No statue of a pharaoh has ever been found further south of Egypt than this one. At the height of his reign, King Taharqa controlled an empire stretching from Sudan to the Levant.
A massive, one ton, statue of Taharqa that was found deep in Sudan. Taharqa was a pharaoh of the 25th dynasty of Egypt and came to power ca. 690 BC, controlling an empire stretching from Sudan to the Levant. The pharaohs of this dynasty were from Nubia – a territory located in modern day Sudan and southern Egypt.
The Nubian pharaohs tried to incorporate Egyptian culture into their own. They built pyramids in Sudan – even though pyramid building in Egypt hadn’t been practised in nearly 800 years. Taharqa’s rule was a high water mark for the 25th dynasty. By the end of his reign a conflict with the Assyrians had forced him to retreat south, back into Nubia – where he died in 664 BC. Egypt became an Assyrian vassal – eventually gaining independence during the 26th dynasty. Taharqa’s successors were never able to retake Egypt.
In addition to Taharqa’s statue, those of two of his successors - Senkamanisken and Aspelta – were found alongside. These two rulers controlled territory in Sudan, but not Egypt.
Dr. Julie Anderson of the British Museum is the co-director for the Dangeil excavations. This project is an archaeological mission of the National Corporation for Antiquities and Museums, Sudan. It is also co-directed by Dr. Salah eldin Mohamed Ahmed.
Dr. Anderson confirmed that no statue of a pharaoh has ever been found further south of Egypt than this one. “That’s one reason it’s so exciting and very interesting,” she said. The discovery was such a surprise that one colleague of Anderson's didn't believe it at first saying that the statues “can’t possibly be (at) Dangeil.”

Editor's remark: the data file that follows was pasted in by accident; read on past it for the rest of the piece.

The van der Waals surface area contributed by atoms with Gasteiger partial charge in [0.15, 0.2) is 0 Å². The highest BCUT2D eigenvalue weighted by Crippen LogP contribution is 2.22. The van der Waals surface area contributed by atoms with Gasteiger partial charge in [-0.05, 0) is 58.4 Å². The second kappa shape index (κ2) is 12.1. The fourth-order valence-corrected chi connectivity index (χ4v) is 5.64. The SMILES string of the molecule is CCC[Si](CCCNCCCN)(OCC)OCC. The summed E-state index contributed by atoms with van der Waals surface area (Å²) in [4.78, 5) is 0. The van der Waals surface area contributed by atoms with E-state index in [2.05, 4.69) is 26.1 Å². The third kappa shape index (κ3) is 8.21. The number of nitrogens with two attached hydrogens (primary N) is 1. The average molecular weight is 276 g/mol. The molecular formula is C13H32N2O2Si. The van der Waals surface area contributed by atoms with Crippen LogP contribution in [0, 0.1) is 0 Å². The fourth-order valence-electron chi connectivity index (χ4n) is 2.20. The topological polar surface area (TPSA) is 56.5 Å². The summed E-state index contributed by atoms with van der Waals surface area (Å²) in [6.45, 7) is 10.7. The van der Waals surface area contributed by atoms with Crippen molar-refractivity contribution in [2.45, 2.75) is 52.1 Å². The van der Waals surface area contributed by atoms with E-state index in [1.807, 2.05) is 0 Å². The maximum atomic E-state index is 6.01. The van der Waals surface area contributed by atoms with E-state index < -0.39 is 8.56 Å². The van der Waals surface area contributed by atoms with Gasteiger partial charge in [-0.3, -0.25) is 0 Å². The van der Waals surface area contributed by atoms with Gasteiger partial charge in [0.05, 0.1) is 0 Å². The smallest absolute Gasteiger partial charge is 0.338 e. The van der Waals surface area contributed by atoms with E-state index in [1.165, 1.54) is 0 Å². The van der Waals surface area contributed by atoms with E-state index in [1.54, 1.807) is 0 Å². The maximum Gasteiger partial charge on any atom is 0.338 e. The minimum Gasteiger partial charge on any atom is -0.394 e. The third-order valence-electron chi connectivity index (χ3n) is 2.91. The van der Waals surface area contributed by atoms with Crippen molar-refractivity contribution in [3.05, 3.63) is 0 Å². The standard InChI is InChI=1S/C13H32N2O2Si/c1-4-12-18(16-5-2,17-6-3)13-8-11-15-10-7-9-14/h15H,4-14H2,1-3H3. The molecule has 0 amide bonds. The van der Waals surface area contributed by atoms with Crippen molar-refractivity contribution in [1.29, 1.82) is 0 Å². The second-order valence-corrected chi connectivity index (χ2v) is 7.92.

Dangeil is near the fifth cataract of the Nile River, about 350 kilometres northeast of the Sudanese capital of Khartoum. There was a settlement at the time of Taharqa, but little of it has been excavated. Most of the finds discovered at Dangeil, so far, date to the time of the Kingdom of Meroe (3rd century BC – 3rd century AD).
While this is the furthest south that a pharaoh’s statue has been found, it doesn’t necessarily mean that Dangeil is the southern border of Taharqa’s empire. It’s possible that he controlled territory further up the Nile.
The statue of Taharqa is truly monumental. “It’s a symbol of royal power,” said Dr. Anderson, an indicator that Dangeil was an “important royal city.”
It’s made of granite and weighs more than one ton. It stood about 2.6 meters (8.5 feet) when it had its head. In ancient times it was smashed into several pieces on purpose. This was also done to the two other statues. It’s not known who did this or why. It happened “a long time after Taharqa,” said Anderson.
One idea is that there was a dynastic struggle. A group came to power in Nubia that was determined to eliminate reminders of Taharqa’s reign and that of this successors. Another possibility is that in 593 BC an Egyptian military force, led by pharaoh Psamtek II, succeeded in reaching Dangeil and decided to damage the statues.
The largest piece of Taharqa's statue is the torso and base. This part of the statue is so heavy that the archaeological team had to use 18 men to move it onto a truck.
“We had trouble moving him a couple hundred meters,” said Anderson. The move was “extremely well planned,” with the team spending eight to nine days figuring out how to accomplish it without the statue (or the movers) getting damaged.
Given the lack of moving equipment the team resorted to “traditional methods.” Anderson and Ahmed say that “the back of the statue was first protected with sacking after which a heavy plank of wood was attached to the backpillar. Trenches were dug under the statue to facilitate the attachment of the wood backing,”
The team than rotated the statue so that it rested on this wood. A platform of red-brick and silt was created beneath the statue. “The statue was raised upwards, one brick’s thickness at a time (approximately 80mm), using wooden and iron levers.” A team of 18 men then brought it to a truck, dragging it over an ancient wall.
Taharqa’s ancient statue movers would have had an even rougher job. The nearest granite quarry is at the third cataract – hundreds of kilometres up the Nile. The trip was “certainly many days” said Anderson, consisting of a river ride and in “some places dragging.”
The construction of the statue and the painstaking effort to move it to Dangeil “demonstrates how powerful he (Taharqa) was.”